Charlottesville’s Root Cause

White Supremacy is Undeniably Mainstream American Ideology

Mike Green
Aug 17, 2017 · 41 min read
Protesters arrive at the #UnitetheRight rally in Charlottesville, VA on Aug. 12, 2017 equipped and prepared to engage in physical battles. Photo: Richmond Times-Dispatch

Today, we must acknowledge that America is at war with our own president. He waged war on us and we can no longer look for reasons to excuse inexcusable and indefensible behavior, even when it comes from the Oval Office. Today, there’s a much, much bigger problem Americans must deal with in the emotional aftermath of last weekend’s melee in Charlottesville, Virginia, which exposed President Donald J. Trump for being the kind of person many have known he was when he took that first step onto a metaphorical escalator headed down.

The nation must now move beyond the paralysis of incredulity and outrage following clashes between extreme groups of white supremacists, KKK, white nationalists, neo-Nazis and anti fascists in Charlottesville. We must move beyond the superficial removal of confederate statues that have stood as symbols of white supremacy for generations.

Yes, we must be outraged. Yes, we must remove the confederate symbols littered across the United States. But we must do more.

Yes, we must condemn a president who vacillates and hesitates and defends the “heritage” of those who have waged war against the progress toward a multiracial, multicultural Inclusive America. But, beyond condemnation of the shameful reaction of President Donald J. Trump, we must do more.

We must move beyond the hyperbole that escalates racial discord. Racial injustice is a sore symptom of the core problem that we still fail to address while arguing over who is and what is racist. Such discord stagnates discussions. Racism is a buzz word. We cannot thwart it. We cannot measure it. Calling someone a racist stymies any potential progress. We must move beyond the racist quagmire. Our future as a nation depends on us getting this moment in history right, and responding in a way that opens a door of progress.


The stagnation of progress around symptoms of the problem, rather than the cause of those symptoms, ensures our children and their children will be dealing with the same issues our parents and grandparents dealt with. And now here we are in the midst of the same unyielding root cause:

America’s biggest problem is mainstream white supremacy, which manifests in segregationist policies and practices that seek to safeguard the foundations of all institutions of power, wealth and influence in the United States under control of white citizens in perpetuity.

The fear of any incremental dilution of white supremacy in America is perceived as a loss of control over a country built for whites first and whites only. The very existence of “others” in a white America is believed by supremacists to be evidence of the goodness of whites, who tolerate others sharing in their national prosperity. This is not merely the belief of violent extremist groups, like the KKK and neo-Nazis. It is deeply embedded in the organs of the nation, like a cancerous tumor that has metastasized through the body politic. It affects our way of life in every nook and cranny of the nation. It fuels stereotypes and energizes a mob of memes to reinforce widespread ignorance of “others.”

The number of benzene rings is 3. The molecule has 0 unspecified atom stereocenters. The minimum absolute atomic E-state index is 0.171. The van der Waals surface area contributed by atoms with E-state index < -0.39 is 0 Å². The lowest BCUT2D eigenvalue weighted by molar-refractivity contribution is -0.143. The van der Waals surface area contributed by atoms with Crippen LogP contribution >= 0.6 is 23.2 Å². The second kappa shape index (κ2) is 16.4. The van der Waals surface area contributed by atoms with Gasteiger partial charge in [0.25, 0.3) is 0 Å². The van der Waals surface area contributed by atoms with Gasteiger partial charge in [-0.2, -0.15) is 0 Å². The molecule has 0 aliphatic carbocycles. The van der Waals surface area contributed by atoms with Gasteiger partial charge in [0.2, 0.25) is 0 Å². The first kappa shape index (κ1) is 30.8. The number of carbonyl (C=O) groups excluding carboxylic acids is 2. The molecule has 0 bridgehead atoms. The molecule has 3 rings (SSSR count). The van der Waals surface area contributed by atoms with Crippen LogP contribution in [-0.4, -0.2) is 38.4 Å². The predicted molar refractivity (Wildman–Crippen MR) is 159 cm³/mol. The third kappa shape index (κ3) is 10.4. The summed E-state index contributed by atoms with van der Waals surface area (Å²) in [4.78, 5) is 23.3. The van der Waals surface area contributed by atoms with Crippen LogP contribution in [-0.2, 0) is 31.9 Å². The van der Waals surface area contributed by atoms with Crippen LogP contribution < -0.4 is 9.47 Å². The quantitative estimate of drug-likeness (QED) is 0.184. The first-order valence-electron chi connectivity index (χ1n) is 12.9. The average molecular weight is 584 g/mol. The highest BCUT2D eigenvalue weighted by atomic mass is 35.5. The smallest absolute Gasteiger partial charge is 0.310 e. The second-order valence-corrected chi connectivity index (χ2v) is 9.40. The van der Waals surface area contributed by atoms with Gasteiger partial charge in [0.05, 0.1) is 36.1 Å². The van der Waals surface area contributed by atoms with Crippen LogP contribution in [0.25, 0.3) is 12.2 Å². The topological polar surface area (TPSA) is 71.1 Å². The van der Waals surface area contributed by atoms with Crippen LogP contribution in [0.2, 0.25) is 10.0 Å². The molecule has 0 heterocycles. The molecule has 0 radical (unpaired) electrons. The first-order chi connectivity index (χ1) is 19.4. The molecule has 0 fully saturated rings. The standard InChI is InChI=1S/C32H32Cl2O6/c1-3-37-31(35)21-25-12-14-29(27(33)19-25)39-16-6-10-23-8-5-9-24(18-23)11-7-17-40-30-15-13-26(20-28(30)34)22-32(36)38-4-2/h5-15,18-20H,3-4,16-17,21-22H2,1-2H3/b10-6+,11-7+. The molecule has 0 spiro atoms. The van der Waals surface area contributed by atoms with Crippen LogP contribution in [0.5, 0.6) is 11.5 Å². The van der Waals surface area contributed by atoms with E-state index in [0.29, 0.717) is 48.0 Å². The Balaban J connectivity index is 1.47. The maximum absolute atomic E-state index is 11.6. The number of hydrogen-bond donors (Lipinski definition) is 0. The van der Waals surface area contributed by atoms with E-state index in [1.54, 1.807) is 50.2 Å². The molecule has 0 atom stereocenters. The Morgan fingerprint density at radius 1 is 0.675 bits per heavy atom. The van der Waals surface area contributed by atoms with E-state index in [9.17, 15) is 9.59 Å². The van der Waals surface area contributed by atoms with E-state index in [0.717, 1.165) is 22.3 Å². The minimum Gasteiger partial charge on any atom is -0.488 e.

This notion of whites as a superior race is strewn throughout American history unaltered, undeterred, unabashed and operating in plain sight. It is so ubiquitous that we’ve accepted it as mainstream, as part of the norm of American life. We no longer say “white” men and “white” women even when everything we are speaking about pertains specifically to that part of our population. We insist on the default “men” and “women” to refer to white people while a descriptive qualifier is used when referring to nonwhites. Watch any newscast on any day. Listen to any political speech. We cannot help ourselves. It’s how we have all been raised, immersed in an environment that reveres white as right, beautiful and deserving of every benefit of every doubt in every circumstance.

Our national sin isn’t slavery. It is white supremacy, and more particular, mainstream white supremacy. All other national sins stem from it.

Capitalism. It is the bedrock economic foundation upon which the US rose to the top in global economic competitiveness in the aftermath of WWII. Think about that. In a mere 60 years, the US expanded from isolation to the world’s number one super power. When combining both economic and military power of the US impact around the world, number two isn’t even close. Throughout that time, the US was imposing intentional economic sanctions upon its own black population through various means of segregationist policies and practices in both the public and private sectors.